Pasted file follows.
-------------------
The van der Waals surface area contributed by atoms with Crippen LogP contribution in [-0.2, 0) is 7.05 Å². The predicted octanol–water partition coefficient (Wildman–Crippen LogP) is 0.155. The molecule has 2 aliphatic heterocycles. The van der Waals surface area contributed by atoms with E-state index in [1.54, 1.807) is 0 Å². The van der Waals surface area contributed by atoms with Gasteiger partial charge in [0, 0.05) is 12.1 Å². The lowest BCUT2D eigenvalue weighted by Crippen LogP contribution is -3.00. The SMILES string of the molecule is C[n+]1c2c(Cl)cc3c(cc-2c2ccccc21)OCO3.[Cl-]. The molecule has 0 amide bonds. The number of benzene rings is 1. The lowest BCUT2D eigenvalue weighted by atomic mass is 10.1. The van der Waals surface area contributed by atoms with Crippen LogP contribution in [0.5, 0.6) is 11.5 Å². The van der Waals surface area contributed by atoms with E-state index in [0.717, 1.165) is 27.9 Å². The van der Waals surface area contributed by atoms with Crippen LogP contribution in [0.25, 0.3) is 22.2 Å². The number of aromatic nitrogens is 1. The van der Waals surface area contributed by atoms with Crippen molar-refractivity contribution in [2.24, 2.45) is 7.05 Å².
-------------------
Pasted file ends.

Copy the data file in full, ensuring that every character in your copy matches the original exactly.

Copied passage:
The van der Waals surface area contributed by atoms with Crippen LogP contribution in [-0.2, 0) is 7.05 Å². The predicted octanol–water partition coefficient (Wildman–Crippen LogP) is 0.155. The molecule has 2 aliphatic heterocycles. The van der Waals surface area contributed by atoms with E-state index in [1.54, 1.807) is 0 Å². The van der Waals surface area contributed by atoms with Gasteiger partial charge in [0, 0.05) is 12.1 Å². The lowest BCUT2D eigenvalue weighted by Crippen LogP contribution is -3.00. The SMILES string of the molecule is C[n+]1c2c(Cl)cc3c(cc-2c2ccccc21)OCO3.[Cl-]. The molecule has 0 amide bonds. The number of benzene rings is 1. The lowest BCUT2D eigenvalue weighted by atomic mass is 10.1. The van der Waals surface area contributed by atoms with Crippen LogP contribution in [0.5, 0.6) is 11.5 Å². The van der Waals surface area contributed by atoms with E-state index in [0.717, 1.165) is 27.9 Å². The van der Waals surface area contributed by atoms with Crippen LogP contribution in [0.25, 0.3) is 22.2 Å². The number of aromatic nitrogens is 1. The van der Waals surface area contributed by atoms with Crippen molar-refractivity contribution in [2.24, 2.45) is 7.05 Å².